Recommendations on European trade mark case are "bad news" for L'Oreal

By Guy Montague-Jones

- Last updated on GMT

Related tags Trademark Brand Law

L’Oreal has suffered another setback in its long-running legal battle against Bellure, the Belgium perfume makers which sold discount scents on their similarity to big brands.

Advocate general Paolo Mengozzi of the European Court of Justice has sided against L’Oreal in the bulk of his judgements on the trade mark infringement case against Belgium-based Bellure, which has since ceased trading, and UK distributors Starion and Malaika.

In his recommendations to the European Court of Justice, Mengozzi suggested that Bellure did not break EU trade mark law when the company compared its perfumes to big name L'Oreal brands with slogans like "only your wallet smells the difference".

The publication of his opinions follows the referral of the case from the UK Court of Appeal and in advance of a ruling by the European Court of Justice. The court usually adopts the views of the advocate general but in this case Fiona McBride, trade mark specialist at law firm Withers & Rogers, said that would be surprising.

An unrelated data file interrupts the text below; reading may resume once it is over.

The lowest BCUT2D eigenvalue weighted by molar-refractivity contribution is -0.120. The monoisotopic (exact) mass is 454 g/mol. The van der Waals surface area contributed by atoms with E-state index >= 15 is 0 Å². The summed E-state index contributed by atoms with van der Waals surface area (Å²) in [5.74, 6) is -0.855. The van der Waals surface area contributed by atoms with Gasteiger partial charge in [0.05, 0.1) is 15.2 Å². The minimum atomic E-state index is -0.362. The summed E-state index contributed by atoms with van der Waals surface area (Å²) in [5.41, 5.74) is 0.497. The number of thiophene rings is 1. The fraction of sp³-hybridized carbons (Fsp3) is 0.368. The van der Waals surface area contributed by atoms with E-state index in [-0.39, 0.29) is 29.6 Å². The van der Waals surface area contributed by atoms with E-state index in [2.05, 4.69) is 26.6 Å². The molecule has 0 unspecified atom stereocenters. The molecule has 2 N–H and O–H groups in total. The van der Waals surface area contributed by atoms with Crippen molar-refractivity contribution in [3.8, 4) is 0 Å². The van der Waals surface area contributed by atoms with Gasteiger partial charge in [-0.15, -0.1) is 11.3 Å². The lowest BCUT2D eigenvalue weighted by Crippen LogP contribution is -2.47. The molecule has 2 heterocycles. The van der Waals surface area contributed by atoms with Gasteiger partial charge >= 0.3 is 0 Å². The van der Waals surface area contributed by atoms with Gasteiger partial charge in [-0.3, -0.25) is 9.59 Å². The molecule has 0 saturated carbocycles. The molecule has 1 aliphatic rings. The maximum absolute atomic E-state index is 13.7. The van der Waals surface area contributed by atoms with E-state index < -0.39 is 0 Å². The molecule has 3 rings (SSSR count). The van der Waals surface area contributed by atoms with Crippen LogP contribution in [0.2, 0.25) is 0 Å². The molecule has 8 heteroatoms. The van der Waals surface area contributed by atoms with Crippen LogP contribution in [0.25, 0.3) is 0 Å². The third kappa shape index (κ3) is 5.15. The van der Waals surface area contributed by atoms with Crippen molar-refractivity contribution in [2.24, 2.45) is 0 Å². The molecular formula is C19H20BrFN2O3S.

McBride told the interpretation of trade mark law was “extremely narrow”​ so that unless a company said that it deliberately copied an aspect of a product it would not be in legal danger.

She said the comments were “bad news for L’Oreal”​ as they stand but that, in her opinion, they are unlikely to be followed in the ruling.

"Bellure has used L'Oreal trade marks to gain significant commercial advantage,"​ added McBride.

In his comments, the advocate general said it is up to national courts to decide whether any advantage taken through comparison with another brand is unfair and that the mere existence of a comparison does not constitute an unfair advantage.

Mengozzi said: “It is not possible to conclude on the simple basis of the fact that a trader, in a comparison list, compares his product with a product identified by a well known mark that the advertiser takes unfair advantage of that mark’s reputation.”

Crucially, Mengozzi also said that EU trade mark law does not prohibit an advertisement solely on the grounds that it states that “the advertiser’s product has an essential characteristic that is identical with that of a product bearing a protected trade mark, including well known marks.”

The European Court of Justice is expected to rule on the case towards the end of the year.

Related topics Market Trends

Related news